One thing I forgot to mention in my comparison, Ryanair tell passengers to put small bags etc under the seat in front of them whilst EasyJet won’t allow this on grounds of safety!!
Looking forward to flying with them Thursday.
Good comparison Alan and welcome back.
Having just returned from a trip to Denmark where Ryanair were the carriers it gives me an opportunity to compare with EasyJet who were the carriers for me a few weeks ago.
Both operate a similar system when booking. Ryanair call it ‘Priority’ booking whilst EasyJet call it ‘Speedy Boarding’. Both include cabin cases as standard but Ryanair have a 10kg limit whilst EasyJet do not have a limit but say you must be able to lift it into the overhead lockers unaided. EasyJet also allow the same cabin baggage amount without the need to book Speedy Boarding. Both allow you to select your seat but at an additional charge. Ryanair require check-in on line between 48 hours and 2 hours prior to departure and failure to do so results in a £55 check-in fee. EasyJet allow you to book in 30 days in advance. This has the advantage that you can in most cases book in for your return flight prior to leaving the country. Particularly useful if going to a country where the internet is poor and no printer available for those who do not have the airlines apps. EasyJet also allow you to check-in at the airport without additional charge.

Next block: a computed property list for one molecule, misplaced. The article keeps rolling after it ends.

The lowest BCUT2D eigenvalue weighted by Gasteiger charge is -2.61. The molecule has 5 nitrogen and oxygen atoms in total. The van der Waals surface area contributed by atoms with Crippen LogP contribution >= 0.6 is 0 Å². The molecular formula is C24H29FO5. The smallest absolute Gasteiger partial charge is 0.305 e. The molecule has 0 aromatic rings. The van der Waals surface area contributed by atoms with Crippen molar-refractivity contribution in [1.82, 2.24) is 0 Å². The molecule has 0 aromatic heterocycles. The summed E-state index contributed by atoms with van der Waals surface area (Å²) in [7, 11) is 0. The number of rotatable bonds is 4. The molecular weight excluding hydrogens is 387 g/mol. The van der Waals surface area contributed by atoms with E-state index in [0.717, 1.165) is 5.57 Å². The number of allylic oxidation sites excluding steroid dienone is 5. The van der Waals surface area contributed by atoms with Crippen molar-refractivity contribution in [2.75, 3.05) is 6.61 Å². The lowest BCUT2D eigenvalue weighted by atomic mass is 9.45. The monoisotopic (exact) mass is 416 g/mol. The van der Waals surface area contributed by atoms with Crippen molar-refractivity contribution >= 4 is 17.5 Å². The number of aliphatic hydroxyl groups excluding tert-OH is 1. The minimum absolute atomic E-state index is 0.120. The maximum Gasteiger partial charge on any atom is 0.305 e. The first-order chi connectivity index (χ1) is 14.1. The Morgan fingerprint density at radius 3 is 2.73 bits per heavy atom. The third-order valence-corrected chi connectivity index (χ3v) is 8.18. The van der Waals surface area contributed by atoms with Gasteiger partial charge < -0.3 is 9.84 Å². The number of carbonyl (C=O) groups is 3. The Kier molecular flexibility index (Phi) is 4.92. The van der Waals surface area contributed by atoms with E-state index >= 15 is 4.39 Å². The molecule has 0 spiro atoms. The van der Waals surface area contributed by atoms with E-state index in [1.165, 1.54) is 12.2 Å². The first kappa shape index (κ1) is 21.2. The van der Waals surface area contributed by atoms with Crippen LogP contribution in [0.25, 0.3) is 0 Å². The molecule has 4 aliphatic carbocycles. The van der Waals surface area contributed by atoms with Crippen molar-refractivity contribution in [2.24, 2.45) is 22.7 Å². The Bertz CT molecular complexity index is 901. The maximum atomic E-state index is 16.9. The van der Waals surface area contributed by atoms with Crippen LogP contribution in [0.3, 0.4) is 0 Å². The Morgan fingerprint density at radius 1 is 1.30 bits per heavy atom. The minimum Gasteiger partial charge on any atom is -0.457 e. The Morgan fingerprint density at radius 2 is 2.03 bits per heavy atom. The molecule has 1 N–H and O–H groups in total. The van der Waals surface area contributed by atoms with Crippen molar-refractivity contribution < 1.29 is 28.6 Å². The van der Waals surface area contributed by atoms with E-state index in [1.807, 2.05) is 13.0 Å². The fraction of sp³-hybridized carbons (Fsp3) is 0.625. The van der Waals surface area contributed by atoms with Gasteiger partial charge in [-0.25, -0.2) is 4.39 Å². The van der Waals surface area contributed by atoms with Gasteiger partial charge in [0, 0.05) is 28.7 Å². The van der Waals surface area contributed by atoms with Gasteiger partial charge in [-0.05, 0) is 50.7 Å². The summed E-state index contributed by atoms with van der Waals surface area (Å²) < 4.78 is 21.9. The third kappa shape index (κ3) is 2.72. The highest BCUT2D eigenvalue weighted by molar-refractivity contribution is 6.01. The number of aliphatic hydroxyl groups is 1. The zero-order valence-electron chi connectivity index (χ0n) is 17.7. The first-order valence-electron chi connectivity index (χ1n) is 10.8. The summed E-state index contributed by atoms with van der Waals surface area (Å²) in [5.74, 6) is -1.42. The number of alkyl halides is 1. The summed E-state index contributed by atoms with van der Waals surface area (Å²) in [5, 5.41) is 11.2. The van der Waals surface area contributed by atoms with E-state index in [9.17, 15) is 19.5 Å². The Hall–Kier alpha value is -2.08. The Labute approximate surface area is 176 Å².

Ryanair fly Boeing 737-800 series whilst EasyJet mainly use the Airbus A320 and it various derivatives.
EasyJet have the widest seats (Even more than BA) whilst Ryanair have the narrowest seats but offer and extra inch in leg room.
Many will also find the interior colours of EasyJet more relaxing than the blue and bright yellow of Ryanair with all the overhead locker doors covered in adverts.
Prices are difficult to compare as there are very few routes shared by each airline as Ryanair use more ‘Out of the way’ airports necessitating the use of buses or taxis into the main cities at additional cost as opposed to EasyJet using main airports.
Not a lot to choose in the greater scheme of things but for me it has to be EasyJet because of their cabin luggage allowance, the ability to check-in so far in advance and the more restful interior.
@Solent_Richard oooops, quite correct. However with EasyJet and their 30 day check-in policy I have always found no difficulty in obtaining a decent seat if the allocated one is not acceptable and if travelling as a couple being seated together. For Egypt later this month they had already allocated me a window seat at the front of the plane.
I was pretty satisfied though of course we did pay for their ‘PLUS’ Package with all its associated benefits.
Same seats, same leg room, same service etc. The ‘Plus’ system did at that time allow priority boarding and an extra bag. However that has changed in the last few days. Problem is that with the majority booking this there is hardly any advantage.
Good morning @Fossil
I believe you missed out one of the other advantages: the ability to reserve your seat at the time of booking.
Like buses, most people view shortfall budget airlines like buses: doesn’t matter which one you take, its the fare that counts.
Personally I have nothing against budget airlines and to some degree they help keeping other airfares in check. What continually narks me is that when the inevitable happens, and something goes wrong, their passengers throw a hissy fit: bit like these Brexit remoaners really.